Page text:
Donn F. Porter
|Donn F. Porter|
Medal of Honor recipient
March 1, 1931|
|Died||September 7, 1952
Near Mundung-ni, Korea
|Place of burial||Arlington National Cemetery Arlington, Virginia|
|Allegiance||United States of America|
|Service/branch||United States Army|
|Years of service||1951 - 1952|
|Unit||187th Airborne Infantry Regiment
Company G, 14th Infantry Regiment, 25th Infantry Division
|Awards||Medal of Honor
Donn Fortheringham Porter  (March 1, 1931 – September 7, 1952) was a soldier in the United States Army during the Korean War. He posthumously received the Medal of Honor for his actions on September 7, 1952.
Porter joined the Army from Baltimore, Maryland in 1951, and originally trained as an airborne ranger. He is buried in Arlington National Cemetery Arlington, Virginia. His grave can be found in Section 33, Lot 4357.
Medal of Honor citation
Place and date: Near Mundung-ni, Korea, September 7, 1952
Entered service at: Baltimore, Md. Born: March 1, 1931, Sewickley, Pa. Graduated Saint James School, MD. Class of 1949
G.O. No.: 64, August 18, 1953.
Sgt. Porter, a member of Company G, distinguished himself by conspicuous gallantry and outstanding courage above and beyond the call of duty in action against the enemy. Advancing under cover of intense mortar and artillery fire, 2 hostile platoons attacked a combat outpost commanded by Sgt. Porter, destroyed communications, and killed 2 of his 3-man crew. Gallantly maintaining his position, he poured deadly accurate fire into the ranks of the enemy, killing 15 and dispersing the remainder. After falling back under a hail of fire, the determined foe reorganized and stormed forward in an attempt to overrun the outpost. Without hesitation, Sgt. Porter jumped from his position with bayonet fixed and, meeting the onslaught and in close combat, killed 6 hostile soldiers and routed the attack. While returning to the outpost, he was killed by an artillery burst, but his courageous actions forced the enemy to break off the engagement and thwarted a surprise attack on the main line of resistance. Sgt. Porter's incredible display of valor, gallant self-sacrifice, and consummate devotion to duty reflect the highest credit upon himself and uphold the noble traditions of the military service.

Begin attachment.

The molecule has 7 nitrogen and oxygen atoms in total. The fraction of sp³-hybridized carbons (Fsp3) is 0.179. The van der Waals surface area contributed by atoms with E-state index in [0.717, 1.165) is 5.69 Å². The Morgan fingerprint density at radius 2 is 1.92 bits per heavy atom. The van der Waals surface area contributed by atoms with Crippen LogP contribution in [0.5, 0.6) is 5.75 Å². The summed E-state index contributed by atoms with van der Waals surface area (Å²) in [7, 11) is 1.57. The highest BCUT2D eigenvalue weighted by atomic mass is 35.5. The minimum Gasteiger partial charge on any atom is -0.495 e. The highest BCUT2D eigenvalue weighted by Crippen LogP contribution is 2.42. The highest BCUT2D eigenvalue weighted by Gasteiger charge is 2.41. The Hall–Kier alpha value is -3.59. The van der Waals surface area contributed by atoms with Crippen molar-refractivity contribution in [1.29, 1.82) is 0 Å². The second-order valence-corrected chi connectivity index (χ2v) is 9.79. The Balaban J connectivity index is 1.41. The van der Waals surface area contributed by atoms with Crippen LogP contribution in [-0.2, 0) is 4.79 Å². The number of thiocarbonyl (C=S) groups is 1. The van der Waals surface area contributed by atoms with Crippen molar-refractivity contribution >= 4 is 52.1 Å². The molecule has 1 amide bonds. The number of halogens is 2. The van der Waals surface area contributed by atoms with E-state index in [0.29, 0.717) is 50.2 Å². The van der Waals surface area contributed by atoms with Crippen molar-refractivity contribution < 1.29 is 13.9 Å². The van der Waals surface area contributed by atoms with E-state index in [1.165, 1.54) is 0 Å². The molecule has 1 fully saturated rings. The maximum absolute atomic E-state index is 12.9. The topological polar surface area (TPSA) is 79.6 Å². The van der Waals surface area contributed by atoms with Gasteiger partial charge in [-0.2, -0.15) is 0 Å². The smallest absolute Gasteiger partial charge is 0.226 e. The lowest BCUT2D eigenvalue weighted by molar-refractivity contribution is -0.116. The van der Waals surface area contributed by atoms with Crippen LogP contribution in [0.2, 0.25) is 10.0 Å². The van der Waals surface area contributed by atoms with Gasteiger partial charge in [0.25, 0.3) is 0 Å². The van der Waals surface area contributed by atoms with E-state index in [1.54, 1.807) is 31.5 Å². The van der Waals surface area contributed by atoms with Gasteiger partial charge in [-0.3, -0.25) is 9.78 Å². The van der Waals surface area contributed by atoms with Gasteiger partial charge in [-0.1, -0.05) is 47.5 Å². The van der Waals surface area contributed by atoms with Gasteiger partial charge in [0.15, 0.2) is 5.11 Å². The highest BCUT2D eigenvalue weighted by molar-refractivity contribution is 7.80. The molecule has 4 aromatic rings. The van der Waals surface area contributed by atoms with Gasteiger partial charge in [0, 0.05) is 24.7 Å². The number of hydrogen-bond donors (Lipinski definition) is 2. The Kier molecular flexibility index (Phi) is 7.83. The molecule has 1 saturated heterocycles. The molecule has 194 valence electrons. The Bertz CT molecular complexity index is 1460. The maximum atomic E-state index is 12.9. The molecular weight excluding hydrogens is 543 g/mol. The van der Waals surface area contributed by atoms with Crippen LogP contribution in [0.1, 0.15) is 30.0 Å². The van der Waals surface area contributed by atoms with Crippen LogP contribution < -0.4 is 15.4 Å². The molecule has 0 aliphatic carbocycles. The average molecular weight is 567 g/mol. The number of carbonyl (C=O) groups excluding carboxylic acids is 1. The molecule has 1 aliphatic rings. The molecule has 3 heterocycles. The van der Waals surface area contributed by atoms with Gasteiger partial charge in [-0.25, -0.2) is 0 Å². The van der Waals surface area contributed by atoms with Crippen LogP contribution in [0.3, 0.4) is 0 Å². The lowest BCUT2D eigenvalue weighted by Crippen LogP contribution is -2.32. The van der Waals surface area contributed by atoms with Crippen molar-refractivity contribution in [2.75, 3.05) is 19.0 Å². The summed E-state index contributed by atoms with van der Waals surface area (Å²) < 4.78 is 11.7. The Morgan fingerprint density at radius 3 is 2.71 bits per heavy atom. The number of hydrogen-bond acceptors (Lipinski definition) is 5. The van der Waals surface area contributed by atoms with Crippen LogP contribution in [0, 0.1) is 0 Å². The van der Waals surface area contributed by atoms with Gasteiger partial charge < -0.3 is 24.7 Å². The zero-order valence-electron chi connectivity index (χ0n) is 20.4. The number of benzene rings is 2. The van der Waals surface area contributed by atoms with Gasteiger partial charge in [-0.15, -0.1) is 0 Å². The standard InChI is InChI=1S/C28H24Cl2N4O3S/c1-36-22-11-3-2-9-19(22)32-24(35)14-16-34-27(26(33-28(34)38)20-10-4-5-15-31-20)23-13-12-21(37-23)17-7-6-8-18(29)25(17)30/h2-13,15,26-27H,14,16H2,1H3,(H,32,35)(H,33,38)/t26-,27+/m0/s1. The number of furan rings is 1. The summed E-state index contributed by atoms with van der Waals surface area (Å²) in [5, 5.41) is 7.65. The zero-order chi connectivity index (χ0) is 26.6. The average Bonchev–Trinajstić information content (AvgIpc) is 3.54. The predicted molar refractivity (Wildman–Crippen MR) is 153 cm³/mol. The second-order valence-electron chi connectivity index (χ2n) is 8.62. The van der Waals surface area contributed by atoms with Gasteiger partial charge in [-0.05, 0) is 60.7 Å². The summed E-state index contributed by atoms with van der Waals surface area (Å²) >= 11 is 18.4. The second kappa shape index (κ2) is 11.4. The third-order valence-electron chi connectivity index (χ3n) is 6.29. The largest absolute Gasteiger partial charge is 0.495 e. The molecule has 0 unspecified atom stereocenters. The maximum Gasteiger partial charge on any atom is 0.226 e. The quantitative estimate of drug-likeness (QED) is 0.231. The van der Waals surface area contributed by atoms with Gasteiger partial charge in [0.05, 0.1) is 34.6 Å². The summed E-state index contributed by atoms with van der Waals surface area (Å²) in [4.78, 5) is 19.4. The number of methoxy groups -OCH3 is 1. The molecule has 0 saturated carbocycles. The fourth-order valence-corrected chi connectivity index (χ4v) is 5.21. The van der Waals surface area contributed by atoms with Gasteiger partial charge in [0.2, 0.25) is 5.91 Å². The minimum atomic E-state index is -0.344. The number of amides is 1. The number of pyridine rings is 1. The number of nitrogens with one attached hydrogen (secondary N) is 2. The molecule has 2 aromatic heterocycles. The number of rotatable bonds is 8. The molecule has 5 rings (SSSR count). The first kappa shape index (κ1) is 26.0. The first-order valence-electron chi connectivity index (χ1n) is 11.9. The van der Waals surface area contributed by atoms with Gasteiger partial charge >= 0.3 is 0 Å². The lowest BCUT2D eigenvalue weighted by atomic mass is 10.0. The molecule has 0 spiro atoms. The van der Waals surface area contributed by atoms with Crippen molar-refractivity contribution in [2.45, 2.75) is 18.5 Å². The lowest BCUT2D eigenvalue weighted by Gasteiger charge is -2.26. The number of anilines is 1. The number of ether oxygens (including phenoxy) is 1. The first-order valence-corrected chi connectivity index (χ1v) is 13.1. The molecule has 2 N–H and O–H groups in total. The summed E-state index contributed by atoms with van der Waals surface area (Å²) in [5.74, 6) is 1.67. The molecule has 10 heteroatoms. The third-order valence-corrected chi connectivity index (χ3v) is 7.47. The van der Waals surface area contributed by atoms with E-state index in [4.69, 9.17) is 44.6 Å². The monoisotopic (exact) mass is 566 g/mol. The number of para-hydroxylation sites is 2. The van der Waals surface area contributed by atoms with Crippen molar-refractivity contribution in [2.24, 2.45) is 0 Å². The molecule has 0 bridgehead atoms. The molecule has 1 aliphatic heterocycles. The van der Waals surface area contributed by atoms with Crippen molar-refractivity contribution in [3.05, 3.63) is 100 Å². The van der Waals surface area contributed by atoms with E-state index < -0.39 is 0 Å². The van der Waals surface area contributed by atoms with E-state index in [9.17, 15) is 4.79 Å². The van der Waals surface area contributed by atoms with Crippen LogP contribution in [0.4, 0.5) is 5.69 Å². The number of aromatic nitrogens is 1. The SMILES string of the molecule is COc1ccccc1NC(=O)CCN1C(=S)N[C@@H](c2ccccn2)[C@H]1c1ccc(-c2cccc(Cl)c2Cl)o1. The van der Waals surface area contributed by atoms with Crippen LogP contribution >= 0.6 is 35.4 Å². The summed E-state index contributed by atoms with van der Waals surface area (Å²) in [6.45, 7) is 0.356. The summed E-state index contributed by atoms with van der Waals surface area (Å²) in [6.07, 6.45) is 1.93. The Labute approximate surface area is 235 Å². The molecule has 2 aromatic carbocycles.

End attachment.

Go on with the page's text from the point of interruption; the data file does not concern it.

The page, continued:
- This article incorporates public domain material from websites or documents of the United States Army Center of Military History.